Some bees are solitary, some live in small groups, and some live in colonies with many thousands of individuals. Studying the genomes of 10 bee species that represent these different living arrangements, scientists have now identified the genetic signatures of communal living. The results, published today (May 14) in Science, reveal that one key feature of increased sociality is an elaboration of gene regulation capacity.
“By doing this comparative analysis they show several clear changes associated with the evolution of the two eusocial groups of bees [including] changes in the regulation of gene expression,” said evolutionary ecologist Laurent Keller of the University of Lausanne in Switzerland who was not involved in the work. “Bees are highly social and we are highly social . . . so it’s interesting to see what are the mechanisms that lead to the evolution of such a complex system.”
While humans are highly social, cooperative creatures, people are not eusocial. A key feature of eusociality is the confinement of reproduction to select individuals—such as the queen in the case of bees. The switch from solitary living to eusociality, much like the transition from unicellular to multicellular organisms, “is one of the major transitions in evolution,” said Karen Kapheim of Utah State University who led the study. Indeed, some eusocial groups have even been referred to as superorganisms, Kapheim said, “because they function like a multicellular organism where the queen could be thought of as a gamete . . . and the workers are the body, or the non-reproductive parts of the organism.”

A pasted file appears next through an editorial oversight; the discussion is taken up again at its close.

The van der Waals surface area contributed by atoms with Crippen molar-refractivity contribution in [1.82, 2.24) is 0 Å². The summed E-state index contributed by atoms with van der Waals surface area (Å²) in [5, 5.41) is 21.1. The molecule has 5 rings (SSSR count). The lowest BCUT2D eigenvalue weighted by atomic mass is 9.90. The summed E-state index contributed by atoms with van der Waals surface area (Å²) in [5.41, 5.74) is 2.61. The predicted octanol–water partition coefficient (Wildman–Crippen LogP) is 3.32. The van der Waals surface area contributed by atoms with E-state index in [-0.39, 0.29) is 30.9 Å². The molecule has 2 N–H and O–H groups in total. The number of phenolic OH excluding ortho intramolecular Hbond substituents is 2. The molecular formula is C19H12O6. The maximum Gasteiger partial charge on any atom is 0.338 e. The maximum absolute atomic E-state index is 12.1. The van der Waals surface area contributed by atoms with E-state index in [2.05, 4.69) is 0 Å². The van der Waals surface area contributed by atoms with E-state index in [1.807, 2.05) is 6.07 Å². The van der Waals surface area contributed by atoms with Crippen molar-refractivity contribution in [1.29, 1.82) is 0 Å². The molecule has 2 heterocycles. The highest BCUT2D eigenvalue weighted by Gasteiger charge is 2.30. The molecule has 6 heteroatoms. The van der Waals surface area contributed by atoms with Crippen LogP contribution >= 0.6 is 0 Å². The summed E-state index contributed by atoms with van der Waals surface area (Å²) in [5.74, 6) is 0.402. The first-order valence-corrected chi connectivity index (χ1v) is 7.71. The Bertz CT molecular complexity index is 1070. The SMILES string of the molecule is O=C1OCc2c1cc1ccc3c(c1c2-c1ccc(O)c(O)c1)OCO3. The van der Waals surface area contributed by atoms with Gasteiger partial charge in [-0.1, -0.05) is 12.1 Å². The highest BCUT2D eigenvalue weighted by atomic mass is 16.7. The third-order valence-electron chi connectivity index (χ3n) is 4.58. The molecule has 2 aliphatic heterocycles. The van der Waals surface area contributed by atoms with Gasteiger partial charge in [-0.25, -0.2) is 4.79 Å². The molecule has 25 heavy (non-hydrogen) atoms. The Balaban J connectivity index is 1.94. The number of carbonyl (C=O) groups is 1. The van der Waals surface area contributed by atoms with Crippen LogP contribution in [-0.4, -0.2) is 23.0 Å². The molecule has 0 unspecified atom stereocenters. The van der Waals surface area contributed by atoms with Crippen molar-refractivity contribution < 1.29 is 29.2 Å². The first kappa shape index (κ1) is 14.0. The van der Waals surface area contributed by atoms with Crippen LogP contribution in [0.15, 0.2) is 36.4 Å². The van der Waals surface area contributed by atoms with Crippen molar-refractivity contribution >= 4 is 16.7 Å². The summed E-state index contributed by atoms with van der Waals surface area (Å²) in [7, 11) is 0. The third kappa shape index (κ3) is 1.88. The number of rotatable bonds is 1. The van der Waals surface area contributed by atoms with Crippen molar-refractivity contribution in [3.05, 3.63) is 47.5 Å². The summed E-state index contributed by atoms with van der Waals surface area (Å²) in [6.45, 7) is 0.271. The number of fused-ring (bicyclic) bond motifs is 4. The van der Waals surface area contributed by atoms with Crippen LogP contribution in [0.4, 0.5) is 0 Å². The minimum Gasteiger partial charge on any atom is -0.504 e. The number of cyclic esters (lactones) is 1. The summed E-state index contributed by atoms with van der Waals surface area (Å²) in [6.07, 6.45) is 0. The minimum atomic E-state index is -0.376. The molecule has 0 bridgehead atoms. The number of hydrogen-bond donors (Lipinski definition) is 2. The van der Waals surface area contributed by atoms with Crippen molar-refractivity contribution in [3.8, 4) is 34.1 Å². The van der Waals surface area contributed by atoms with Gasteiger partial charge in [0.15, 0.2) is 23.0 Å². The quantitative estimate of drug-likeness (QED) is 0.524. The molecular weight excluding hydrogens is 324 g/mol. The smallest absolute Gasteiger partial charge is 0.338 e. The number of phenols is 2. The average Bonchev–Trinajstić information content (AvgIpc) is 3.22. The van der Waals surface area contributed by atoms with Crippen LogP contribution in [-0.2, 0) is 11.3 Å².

And, much like gene expression increases or decreases across different cell types in multicellular organisms, some researchers have predicted that the evolution of eusociality would require a species to increase its capacity to regulate genes in individuals. To investigate whether this is indeed the case, Kapheim and her colleagues analyzed the genome sequences of 10 bee species: three that lived solitary lives and seven social species that represented two independent ancestral origins, as well as differing degrees of eusociality.
The analyses revealed a “clear pattern of increased potential for gene regulation” in both evolutionary branches of eusocial bees, Kapheim told The Scientist. For example, there was an increase in the number of genes predicted to be methylated (a form of epigenetic regulation) and an increase in the number of transcription factor binding sites in the promoters of genes—particularly those genes that appeared to be linked to the evolution of eusociality. “The study suggests that there has been an increase in the complexity of gene regulation with increased social complexity,” said insect sociogenomics researcher Amy Toth of Iowa State University who was not involved in the work.
Kapheim and her colleagues also found a decrease in the number of transposable genetic elements and more constrained protein evolution in eusocial bees compared with their solitary counterparts. But perhaps the most surprising result, said Kapheim, was that “the independent transitions that we studied really seemed to be independent. . . . We don’t see a whole lot of evidence for convergent evolution.” That is, although the overall genomic signatures of eusociality were similar irrespective of origin, the genes involved were different.
For the purpose of making comparisons, Kapheim chose bee species that were either solitary or eusocial, but across the 20,000 or more species of bees (and indeed, across all animal taxa), sociality is a continuum, said Kapheim. “There’s all kinds of variation in social behavior . . . and I think now, we’re going to have to dig in and start filling in those gaps.”
And not just for bees, said Toth. “The next step would be to broaden the comparison to a wider variety of social species.” For example, “this could be done with primates,” she said.